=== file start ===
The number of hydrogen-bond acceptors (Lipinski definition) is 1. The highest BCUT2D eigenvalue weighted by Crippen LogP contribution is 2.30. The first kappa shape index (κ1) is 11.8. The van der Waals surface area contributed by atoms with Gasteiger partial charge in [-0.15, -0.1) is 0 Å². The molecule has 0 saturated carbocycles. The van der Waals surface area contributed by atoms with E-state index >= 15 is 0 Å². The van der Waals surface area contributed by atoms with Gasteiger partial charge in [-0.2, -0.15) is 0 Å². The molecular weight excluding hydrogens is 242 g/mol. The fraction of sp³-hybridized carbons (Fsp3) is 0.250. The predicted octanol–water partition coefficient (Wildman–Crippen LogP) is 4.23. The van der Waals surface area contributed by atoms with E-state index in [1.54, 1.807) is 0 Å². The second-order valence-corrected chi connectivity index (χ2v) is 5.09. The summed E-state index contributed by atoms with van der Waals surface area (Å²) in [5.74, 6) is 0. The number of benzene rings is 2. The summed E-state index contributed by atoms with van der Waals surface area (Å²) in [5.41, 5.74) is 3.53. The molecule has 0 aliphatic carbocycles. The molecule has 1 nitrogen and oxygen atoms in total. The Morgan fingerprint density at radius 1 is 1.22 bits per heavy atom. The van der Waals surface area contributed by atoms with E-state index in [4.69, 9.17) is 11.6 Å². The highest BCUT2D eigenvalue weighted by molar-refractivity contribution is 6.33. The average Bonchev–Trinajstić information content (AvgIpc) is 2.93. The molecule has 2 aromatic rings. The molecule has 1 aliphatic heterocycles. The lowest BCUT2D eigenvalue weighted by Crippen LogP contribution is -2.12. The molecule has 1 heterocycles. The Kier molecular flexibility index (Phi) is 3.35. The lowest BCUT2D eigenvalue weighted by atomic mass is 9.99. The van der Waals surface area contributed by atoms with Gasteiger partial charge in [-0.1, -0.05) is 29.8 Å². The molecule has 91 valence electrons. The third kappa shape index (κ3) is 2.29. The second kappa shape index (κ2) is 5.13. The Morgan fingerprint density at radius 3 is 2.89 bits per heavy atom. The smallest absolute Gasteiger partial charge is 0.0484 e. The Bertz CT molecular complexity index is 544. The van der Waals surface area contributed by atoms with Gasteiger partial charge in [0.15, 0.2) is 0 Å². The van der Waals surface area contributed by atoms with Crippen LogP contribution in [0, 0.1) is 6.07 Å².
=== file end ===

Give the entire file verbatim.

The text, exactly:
The number of hydrogen-bond acceptors (Lipinski definition) is 1. The highest BCUT2D eigenvalue weighted by Crippen LogP contribution is 2.30. The first kappa shape index (κ1) is 11.8. The van der Waals surface area contributed by atoms with Gasteiger partial charge in [-0.15, -0.1) is 0 Å². The molecule has 0 saturated carbocycles. The van der Waals surface area contributed by atoms with E-state index >= 15 is 0 Å². The van der Waals surface area contributed by atoms with Gasteiger partial charge in [-0.2, -0.15) is 0 Å². The molecular weight excluding hydrogens is 242 g/mol. The fraction of sp³-hybridized carbons (Fsp3) is 0.250. The predicted octanol–water partition coefficient (Wildman–Crippen LogP) is 4.23. The van der Waals surface area contributed by atoms with E-state index in [1.54, 1.807) is 0 Å². The second-order valence-corrected chi connectivity index (χ2v) is 5.09. The summed E-state index contributed by atoms with van der Waals surface area (Å²) in [5.74, 6) is 0. The number of benzene rings is 2. The summed E-state index contributed by atoms with van der Waals surface area (Å²) in [5.41, 5.74) is 3.53. The molecule has 0 aliphatic carbocycles. The molecule has 1 nitrogen and oxygen atoms in total. The Morgan fingerprint density at radius 1 is 1.22 bits per heavy atom. The van der Waals surface area contributed by atoms with E-state index in [4.69, 9.17) is 11.6 Å². The highest BCUT2D eigenvalue weighted by molar-refractivity contribution is 6.33. The average Bonchev–Trinajstić information content (AvgIpc) is 2.93. The molecule has 2 aromatic rings. The molecule has 1 aliphatic heterocycles. The lowest BCUT2D eigenvalue weighted by Crippen LogP contribution is -2.12. The molecule has 1 heterocycles. The Kier molecular flexibility index (Phi) is 3.35. The lowest BCUT2D eigenvalue weighted by atomic mass is 9.99. The van der Waals surface area contributed by atoms with Gasteiger partial charge in [-0.1, -0.05) is 29.8 Å². The molecule has 91 valence electrons. The third kappa shape index (κ3) is 2.29. The second kappa shape index (κ2) is 5.13. The Morgan fingerprint density at radius 3 is 2.89 bits per heavy atom. The smallest absolute Gasteiger partial charge is 0.0484 e. The Bertz CT molecular complexity index is 544. The van der Waals surface area contributed by atoms with Gasteiger partial charge in [0.15, 0.2) is 0 Å². The van der Waals surface area contributed by atoms with Crippen LogP contribution in [0, 0.1) is 6.07 Å².